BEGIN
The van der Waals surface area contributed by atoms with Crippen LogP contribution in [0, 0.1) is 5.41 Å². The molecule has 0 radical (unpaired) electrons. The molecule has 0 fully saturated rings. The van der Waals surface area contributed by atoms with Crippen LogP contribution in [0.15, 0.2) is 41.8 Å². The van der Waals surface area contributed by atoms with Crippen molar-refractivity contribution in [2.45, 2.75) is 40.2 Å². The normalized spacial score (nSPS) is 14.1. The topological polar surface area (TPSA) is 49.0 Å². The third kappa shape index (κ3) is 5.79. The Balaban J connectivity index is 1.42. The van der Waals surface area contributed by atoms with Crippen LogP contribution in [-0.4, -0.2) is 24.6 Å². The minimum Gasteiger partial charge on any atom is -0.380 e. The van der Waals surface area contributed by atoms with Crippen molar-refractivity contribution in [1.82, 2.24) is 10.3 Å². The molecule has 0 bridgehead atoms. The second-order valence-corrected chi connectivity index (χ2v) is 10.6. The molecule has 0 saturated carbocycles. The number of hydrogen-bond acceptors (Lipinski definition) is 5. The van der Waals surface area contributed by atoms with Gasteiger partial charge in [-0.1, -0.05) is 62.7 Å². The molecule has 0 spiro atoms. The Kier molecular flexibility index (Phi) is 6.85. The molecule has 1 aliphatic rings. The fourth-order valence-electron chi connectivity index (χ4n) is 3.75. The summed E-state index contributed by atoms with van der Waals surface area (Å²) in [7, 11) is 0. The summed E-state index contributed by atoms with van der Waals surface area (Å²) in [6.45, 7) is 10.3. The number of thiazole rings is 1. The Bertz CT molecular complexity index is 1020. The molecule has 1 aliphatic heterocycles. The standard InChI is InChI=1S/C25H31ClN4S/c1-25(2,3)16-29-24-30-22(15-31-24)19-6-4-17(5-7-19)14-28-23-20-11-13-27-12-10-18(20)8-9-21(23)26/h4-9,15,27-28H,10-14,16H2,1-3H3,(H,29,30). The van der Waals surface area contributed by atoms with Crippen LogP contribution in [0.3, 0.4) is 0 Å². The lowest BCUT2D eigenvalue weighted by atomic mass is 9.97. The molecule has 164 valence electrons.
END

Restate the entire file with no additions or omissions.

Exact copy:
The van der Waals surface area contributed by atoms with Crippen LogP contribution in [0, 0.1) is 5.41 Å². The molecule has 0 radical (unpaired) electrons. The molecule has 0 fully saturated rings. The van der Waals surface area contributed by atoms with Crippen LogP contribution in [0.15, 0.2) is 41.8 Å². The van der Waals surface area contributed by atoms with Crippen molar-refractivity contribution in [2.45, 2.75) is 40.2 Å². The normalized spacial score (nSPS) is 14.1. The topological polar surface area (TPSA) is 49.0 Å². The third kappa shape index (κ3) is 5.79. The Balaban J connectivity index is 1.42. The van der Waals surface area contributed by atoms with Crippen LogP contribution in [-0.4, -0.2) is 24.6 Å². The minimum Gasteiger partial charge on any atom is -0.380 e. The van der Waals surface area contributed by atoms with Crippen molar-refractivity contribution in [1.82, 2.24) is 10.3 Å². The molecule has 0 bridgehead atoms. The second-order valence-corrected chi connectivity index (χ2v) is 10.6. The molecule has 0 saturated carbocycles. The number of hydrogen-bond acceptors (Lipinski definition) is 5. The van der Waals surface area contributed by atoms with Gasteiger partial charge in [-0.1, -0.05) is 62.7 Å². The molecule has 0 spiro atoms. The Kier molecular flexibility index (Phi) is 6.85. The molecule has 1 aliphatic rings. The fourth-order valence-electron chi connectivity index (χ4n) is 3.75. The summed E-state index contributed by atoms with van der Waals surface area (Å²) in [7, 11) is 0. The summed E-state index contributed by atoms with van der Waals surface area (Å²) in [6.45, 7) is 10.3. The number of thiazole rings is 1. The Bertz CT molecular complexity index is 1020. The molecule has 1 aliphatic heterocycles. The standard InChI is InChI=1S/C25H31ClN4S/c1-25(2,3)16-29-24-30-22(15-31-24)19-6-4-17(5-7-19)14-28-23-20-11-13-27-12-10-18(20)8-9-21(23)26/h4-9,15,27-28H,10-14,16H2,1-3H3,(H,29,30). The van der Waals surface area contributed by atoms with Crippen LogP contribution in [0.3, 0.4) is 0 Å². The lowest BCUT2D eigenvalue weighted by atomic mass is 9.97. The molecule has 164 valence electrons.